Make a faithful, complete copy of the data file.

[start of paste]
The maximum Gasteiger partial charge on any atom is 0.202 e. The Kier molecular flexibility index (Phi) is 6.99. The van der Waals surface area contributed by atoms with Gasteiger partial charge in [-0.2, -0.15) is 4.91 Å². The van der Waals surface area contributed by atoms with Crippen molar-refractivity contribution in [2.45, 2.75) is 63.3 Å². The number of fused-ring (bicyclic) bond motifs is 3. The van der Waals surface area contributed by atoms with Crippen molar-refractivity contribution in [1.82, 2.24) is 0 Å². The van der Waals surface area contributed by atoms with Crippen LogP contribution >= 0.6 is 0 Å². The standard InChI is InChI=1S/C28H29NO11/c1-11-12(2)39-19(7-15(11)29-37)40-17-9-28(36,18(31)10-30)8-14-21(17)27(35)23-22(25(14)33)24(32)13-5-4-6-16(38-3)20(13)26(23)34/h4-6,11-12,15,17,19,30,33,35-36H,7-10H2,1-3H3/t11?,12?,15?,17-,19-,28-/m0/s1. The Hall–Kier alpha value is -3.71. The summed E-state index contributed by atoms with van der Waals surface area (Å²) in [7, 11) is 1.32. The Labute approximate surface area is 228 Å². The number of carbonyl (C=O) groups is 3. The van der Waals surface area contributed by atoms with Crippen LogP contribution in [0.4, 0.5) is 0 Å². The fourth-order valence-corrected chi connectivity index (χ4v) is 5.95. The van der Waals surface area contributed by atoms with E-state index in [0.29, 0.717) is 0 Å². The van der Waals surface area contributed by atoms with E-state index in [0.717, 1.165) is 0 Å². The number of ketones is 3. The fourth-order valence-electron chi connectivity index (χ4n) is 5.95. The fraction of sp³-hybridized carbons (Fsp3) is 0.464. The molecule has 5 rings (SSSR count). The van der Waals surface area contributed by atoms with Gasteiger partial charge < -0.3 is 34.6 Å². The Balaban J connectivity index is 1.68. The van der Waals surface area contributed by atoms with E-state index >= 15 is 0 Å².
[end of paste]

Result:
The maximum Gasteiger partial charge on any atom is 0.202 e. The Kier molecular flexibility index (Phi) is 6.99. The van der Waals surface area contributed by atoms with Gasteiger partial charge in [-0.2, -0.15) is 4.91 Å². The van der Waals surface area contributed by atoms with Crippen molar-refractivity contribution in [2.45, 2.75) is 63.3 Å². The number of fused-ring (bicyclic) bond motifs is 3. The van der Waals surface area contributed by atoms with Crippen molar-refractivity contribution in [1.82, 2.24) is 0 Å². The van der Waals surface area contributed by atoms with Crippen LogP contribution >= 0.6 is 0 Å². The standard InChI is InChI=1S/C28H29NO11/c1-11-12(2)39-19(7-15(11)29-37)40-17-9-28(36,18(31)10-30)8-14-21(17)27(35)23-22(25(14)33)24(32)13-5-4-6-16(38-3)20(13)26(23)34/h4-6,11-12,15,17,19,30,33,35-36H,7-10H2,1-3H3/t11?,12?,15?,17-,19-,28-/m0/s1. The Hall–Kier alpha value is -3.71. The summed E-state index contributed by atoms with van der Waals surface area (Å²) in [7, 11) is 1.32. The Labute approximate surface area is 228 Å². The number of carbonyl (C=O) groups is 3. The van der Waals surface area contributed by atoms with Crippen LogP contribution in [0.4, 0.5) is 0 Å². The fourth-order valence-corrected chi connectivity index (χ4v) is 5.95. The van der Waals surface area contributed by atoms with E-state index in [0.29, 0.717) is 0 Å². The van der Waals surface area contributed by atoms with E-state index in [0.717, 1.165) is 0 Å². The number of ketones is 3. The fourth-order valence-electron chi connectivity index (χ4n) is 5.95. The fraction of sp³-hybridized carbons (Fsp3) is 0.464. The molecule has 5 rings (SSSR count). The van der Waals surface area contributed by atoms with Gasteiger partial charge < -0.3 is 34.6 Å². The Balaban J connectivity index is 1.68. The van der Waals surface area contributed by atoms with E-state index >= 15 is 0 Å².